Do Mammograms save lives? The science vs. the publics impression, the NY Times explores
The yearly Mammogram is a ritual that women have adopted because for years, they were told that it can save your life through early diagnosis and early intervention. Over the past couple of years, studies that have evaluated years of data suggest differently. According to a new NY Times article which reports on a New England Journal of Medicine study, Mammograms have not saved lives but have created a large amount of interventions that were not live saving or in many cases were totally unnecessary.
Most women when they first heard about mammograms not being the life saving tool they were educated about, had difficulty comprehending that this test does not save lives, and most had either personal stories or knew people who had been diagnosed with a Mammogram and were treated successfully.
The problem is partially that women in general are more health conscious than most men, and with a belief system that has been so engrained in this current generation that they need this to stay healthy, changing these behaviors to now merge with the science of appropriate mammogram use will be difficult to do. Many women will have the test anyway because they refuse to believe the science. This happened years ago when doctors needed to curtail the unnecessary use of antibiotics which were becoming less effective as they were over used, taking 20 years to get the public on board with their new message.
The NY Times explores this in this article. Unfortunately, the public has been taught to routinely have many medical screenings done which are now being shown to have little or no value, or lead to harmful interventions. Apparently, there is a psychological need for prevention, and the medical business model has sold this to our psychological need for protection, that it will be difficult to retrain the public on the realities of the new data.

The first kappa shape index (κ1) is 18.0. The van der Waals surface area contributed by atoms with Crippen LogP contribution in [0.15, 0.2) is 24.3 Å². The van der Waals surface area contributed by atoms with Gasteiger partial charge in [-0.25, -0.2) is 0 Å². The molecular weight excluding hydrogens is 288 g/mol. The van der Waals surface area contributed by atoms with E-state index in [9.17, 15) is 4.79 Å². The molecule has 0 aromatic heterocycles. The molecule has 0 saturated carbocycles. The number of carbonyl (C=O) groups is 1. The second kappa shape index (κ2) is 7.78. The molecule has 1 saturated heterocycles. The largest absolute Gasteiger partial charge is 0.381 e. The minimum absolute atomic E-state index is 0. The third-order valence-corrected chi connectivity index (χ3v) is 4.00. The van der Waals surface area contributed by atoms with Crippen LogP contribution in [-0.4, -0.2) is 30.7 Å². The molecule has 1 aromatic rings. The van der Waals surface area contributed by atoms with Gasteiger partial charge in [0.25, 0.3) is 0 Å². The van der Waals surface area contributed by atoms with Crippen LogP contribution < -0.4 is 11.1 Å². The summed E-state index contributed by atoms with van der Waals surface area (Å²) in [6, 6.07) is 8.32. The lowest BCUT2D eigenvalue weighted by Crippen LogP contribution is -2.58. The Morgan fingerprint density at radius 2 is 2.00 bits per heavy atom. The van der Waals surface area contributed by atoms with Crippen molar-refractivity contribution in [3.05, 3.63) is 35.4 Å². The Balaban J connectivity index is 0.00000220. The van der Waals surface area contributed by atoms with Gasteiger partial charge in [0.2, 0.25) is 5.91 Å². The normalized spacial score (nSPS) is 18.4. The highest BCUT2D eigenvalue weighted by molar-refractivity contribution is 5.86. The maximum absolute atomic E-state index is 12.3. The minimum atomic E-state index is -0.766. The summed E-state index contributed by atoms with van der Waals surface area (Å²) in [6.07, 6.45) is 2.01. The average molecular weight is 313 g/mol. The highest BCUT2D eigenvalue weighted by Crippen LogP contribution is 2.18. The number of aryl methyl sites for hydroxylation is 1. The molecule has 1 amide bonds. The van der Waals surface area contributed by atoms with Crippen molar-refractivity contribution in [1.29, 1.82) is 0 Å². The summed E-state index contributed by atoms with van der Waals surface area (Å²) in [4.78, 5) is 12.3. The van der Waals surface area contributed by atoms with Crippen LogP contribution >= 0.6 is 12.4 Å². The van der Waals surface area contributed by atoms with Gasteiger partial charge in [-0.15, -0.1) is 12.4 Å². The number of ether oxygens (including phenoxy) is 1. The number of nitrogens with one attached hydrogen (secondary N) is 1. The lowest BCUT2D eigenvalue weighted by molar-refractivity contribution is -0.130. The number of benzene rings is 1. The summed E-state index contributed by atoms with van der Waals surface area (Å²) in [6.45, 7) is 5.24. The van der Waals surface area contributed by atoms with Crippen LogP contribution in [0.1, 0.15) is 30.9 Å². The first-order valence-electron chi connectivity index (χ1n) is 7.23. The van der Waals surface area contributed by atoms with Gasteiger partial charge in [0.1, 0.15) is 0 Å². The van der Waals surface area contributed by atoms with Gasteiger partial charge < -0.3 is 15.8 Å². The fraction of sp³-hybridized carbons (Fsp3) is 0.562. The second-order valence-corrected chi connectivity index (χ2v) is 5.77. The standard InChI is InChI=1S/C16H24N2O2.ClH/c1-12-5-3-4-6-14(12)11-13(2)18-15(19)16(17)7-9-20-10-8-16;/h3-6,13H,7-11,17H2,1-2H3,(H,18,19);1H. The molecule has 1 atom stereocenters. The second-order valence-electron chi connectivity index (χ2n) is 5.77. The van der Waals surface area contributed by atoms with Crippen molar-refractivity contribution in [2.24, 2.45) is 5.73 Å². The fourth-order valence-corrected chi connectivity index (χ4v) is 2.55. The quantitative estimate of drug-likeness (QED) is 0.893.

Last week The New England Journal of Medicine published a study with the potential to change both medical practice and public consciousness about mammograms.
Published on Thanksgiving Day, the research examined more than 30 years of United States health statistics to determine, through observation, if screening mammography has reduced breast cancer deaths. The researchers found that, as expected, the introduction of mammogram screening led to an increase in the number of breast cancers detected at an early stage.
But importantly, the number of cancers diagnosed at the advanced stagewas essentially unchanged. If mammograms were really finding deadly cancers sooner (as suggested by the rise in early detection), then cases of advanced cancer should have been reduced in kind. But that didn’t happen. In other words, the researchers concluded, mammograms didn’t work.
This is a bold claim for an observational study. There are countless reasons why conclusions from such studies are commonly fraught with error. What if, for instance, the lion’s share of advanced cancers occurred among women without access to screening mammograms—a fact often not available in health statistics? Or what if mammography successfully prevented a major increase in advanced cancers, leaving the health statistics unchanged?
Hippocrates, the father of medicine, called experience “delusive.” He recognized that uncontrolled observations may lead to faulty conclusions. For centuries the flawed logic of observational data seemed to validate bloodletting, an unhelpful and often harmful therapy. But most who were bled eventually improved—no thanks to the bloodletting—an observation that led medical authorities to believe in the practice.